Apeloig studied at the École Supérieure des Arts Appliqués and the École Supérieure des Arts Décoratifs. In 1983 and 1985, he interned within the Total Design Studio in Amsterdam where his interest for typography was developed. In 1985, he was hired as a graphic designer by the Musée d’Orsay. In 1988, thanks to a grant from the French Ministry of Foreign Affairs, he went to Los Angeles to work with April Greiman. When he returned to Paris, he established his own studio.
In 1993 to 1994, he was granted a residency at the French Academy of Art in the Villa Medici in Rome where he carried out research into the design of letters. Back in Paris, he became a design consultant for the Louvre, and later became the museum's art director, a post he occupied from 2003 to 2008.
Apeloig has taught typography and graphic design at the École Nationale Supérieure des Arts Décoratifs in Paris from 1992 to 1999, and the Cooper Union School of Art in New York City from 1999 to 2002."
Throughout his career, Philippe Apeloig has worked with cultural institutions, publishing houses, and important luxury brands. He started in 1987 with the famous poster for the exhibition "Chicago, birth of a city", the first exhibition at the Musée d'Orsay. Since, he has created numerous posters for the Louvre, the Theatre du Châtelet, or the Fête du Livre in Aix-en-Provence. The publishing houses Robert Laffont and Phaidon Press often work with him.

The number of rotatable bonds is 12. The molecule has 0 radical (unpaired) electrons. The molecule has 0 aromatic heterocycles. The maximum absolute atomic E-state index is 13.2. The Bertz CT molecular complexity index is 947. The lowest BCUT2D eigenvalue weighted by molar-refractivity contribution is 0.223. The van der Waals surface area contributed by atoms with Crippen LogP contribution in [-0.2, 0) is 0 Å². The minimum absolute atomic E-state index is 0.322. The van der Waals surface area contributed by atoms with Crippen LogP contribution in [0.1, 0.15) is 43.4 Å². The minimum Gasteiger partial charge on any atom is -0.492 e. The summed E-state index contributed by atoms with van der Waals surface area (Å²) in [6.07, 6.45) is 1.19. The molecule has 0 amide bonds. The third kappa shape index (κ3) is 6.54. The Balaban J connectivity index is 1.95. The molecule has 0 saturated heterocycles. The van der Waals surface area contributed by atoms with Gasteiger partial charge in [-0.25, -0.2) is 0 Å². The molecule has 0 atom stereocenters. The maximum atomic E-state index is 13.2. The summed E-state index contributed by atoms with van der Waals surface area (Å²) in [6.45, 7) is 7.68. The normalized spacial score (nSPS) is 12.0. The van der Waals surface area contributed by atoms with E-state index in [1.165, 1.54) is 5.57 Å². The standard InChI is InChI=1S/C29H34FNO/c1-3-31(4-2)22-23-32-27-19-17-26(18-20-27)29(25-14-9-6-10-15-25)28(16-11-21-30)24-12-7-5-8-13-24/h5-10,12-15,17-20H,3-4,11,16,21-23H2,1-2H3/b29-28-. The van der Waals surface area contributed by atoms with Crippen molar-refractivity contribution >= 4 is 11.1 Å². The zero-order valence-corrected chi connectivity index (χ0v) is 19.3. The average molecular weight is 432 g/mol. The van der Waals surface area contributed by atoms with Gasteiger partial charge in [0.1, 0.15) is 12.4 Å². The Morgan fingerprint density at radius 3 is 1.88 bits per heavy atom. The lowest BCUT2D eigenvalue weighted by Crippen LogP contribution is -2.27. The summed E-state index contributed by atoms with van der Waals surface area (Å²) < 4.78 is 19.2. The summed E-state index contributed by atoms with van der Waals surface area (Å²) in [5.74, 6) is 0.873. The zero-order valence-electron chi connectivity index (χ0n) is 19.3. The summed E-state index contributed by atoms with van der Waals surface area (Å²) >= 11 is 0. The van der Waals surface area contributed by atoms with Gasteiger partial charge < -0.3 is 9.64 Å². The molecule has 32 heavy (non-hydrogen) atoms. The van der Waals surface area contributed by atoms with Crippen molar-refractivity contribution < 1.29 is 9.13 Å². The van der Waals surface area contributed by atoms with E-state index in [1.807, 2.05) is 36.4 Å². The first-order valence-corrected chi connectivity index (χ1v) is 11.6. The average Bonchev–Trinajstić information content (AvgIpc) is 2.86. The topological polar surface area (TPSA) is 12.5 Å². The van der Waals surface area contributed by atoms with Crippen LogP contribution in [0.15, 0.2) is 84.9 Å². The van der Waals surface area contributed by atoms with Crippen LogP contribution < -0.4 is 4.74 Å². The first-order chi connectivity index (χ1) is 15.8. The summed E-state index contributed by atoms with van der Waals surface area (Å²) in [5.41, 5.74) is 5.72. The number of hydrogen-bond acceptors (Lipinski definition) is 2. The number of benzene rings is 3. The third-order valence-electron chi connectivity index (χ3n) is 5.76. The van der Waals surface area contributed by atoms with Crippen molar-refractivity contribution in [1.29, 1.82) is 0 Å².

He has created a number of logotypes including the ones of the Direction des Musées de France (2005), the Istituto Universitario di Architetture di Venezia (2004), the Petit Palais (2012). More recently, he has done the posters for exhibitions such as "Yves Saint Laurent" at the Petit Palais and for events such as the "Saut Hermès" at the Grand Palais in 2013. He is currently working on the signage for the upcoming Louvre Abu Dhabi with the HW / Atelier Jean Nouvel.
He is noted for his posters, many of which are in the collection of MoMA, and his typography, including the typefaces Octobre and Drop.